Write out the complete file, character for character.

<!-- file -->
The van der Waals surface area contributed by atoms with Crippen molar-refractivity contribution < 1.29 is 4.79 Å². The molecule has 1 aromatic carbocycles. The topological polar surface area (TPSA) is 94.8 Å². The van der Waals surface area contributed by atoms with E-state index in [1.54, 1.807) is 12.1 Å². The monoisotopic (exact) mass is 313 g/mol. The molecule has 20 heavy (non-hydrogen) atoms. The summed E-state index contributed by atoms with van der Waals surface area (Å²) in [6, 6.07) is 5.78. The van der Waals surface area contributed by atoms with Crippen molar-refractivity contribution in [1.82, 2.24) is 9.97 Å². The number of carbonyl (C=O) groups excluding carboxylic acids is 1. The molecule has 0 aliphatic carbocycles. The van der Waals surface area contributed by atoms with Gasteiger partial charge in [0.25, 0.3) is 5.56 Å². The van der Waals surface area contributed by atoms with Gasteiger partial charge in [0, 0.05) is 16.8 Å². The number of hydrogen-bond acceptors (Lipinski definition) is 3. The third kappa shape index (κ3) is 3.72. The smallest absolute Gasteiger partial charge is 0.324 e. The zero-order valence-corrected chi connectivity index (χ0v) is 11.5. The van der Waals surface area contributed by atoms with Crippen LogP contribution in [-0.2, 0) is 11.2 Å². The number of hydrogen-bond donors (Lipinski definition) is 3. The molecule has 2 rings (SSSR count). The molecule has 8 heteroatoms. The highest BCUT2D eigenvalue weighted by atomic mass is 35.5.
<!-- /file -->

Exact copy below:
The van der Waals surface area contributed by atoms with Crippen molar-refractivity contribution < 1.29 is 4.79 Å². The molecule has 1 aromatic carbocycles. The topological polar surface area (TPSA) is 94.8 Å². The van der Waals surface area contributed by atoms with E-state index in [1.54, 1.807) is 12.1 Å². The monoisotopic (exact) mass is 313 g/mol. The molecule has 20 heavy (non-hydrogen) atoms. The summed E-state index contributed by atoms with van der Waals surface area (Å²) in [6, 6.07) is 5.78. The van der Waals surface area contributed by atoms with Crippen molar-refractivity contribution in [1.82, 2.24) is 9.97 Å². The number of carbonyl (C=O) groups excluding carboxylic acids is 1. The molecule has 0 aliphatic carbocycles. The van der Waals surface area contributed by atoms with Gasteiger partial charge in [0.25, 0.3) is 5.56 Å². The van der Waals surface area contributed by atoms with Gasteiger partial charge in [0, 0.05) is 16.8 Å². The number of hydrogen-bond acceptors (Lipinski definition) is 3. The third kappa shape index (κ3) is 3.72. The smallest absolute Gasteiger partial charge is 0.324 e. The zero-order valence-corrected chi connectivity index (χ0v) is 11.5. The van der Waals surface area contributed by atoms with Crippen LogP contribution in [-0.2, 0) is 11.2 Å². The number of hydrogen-bond donors (Lipinski definition) is 3. The molecule has 2 rings (SSSR count). The molecule has 8 heteroatoms. The highest BCUT2D eigenvalue weighted by atomic mass is 35.5.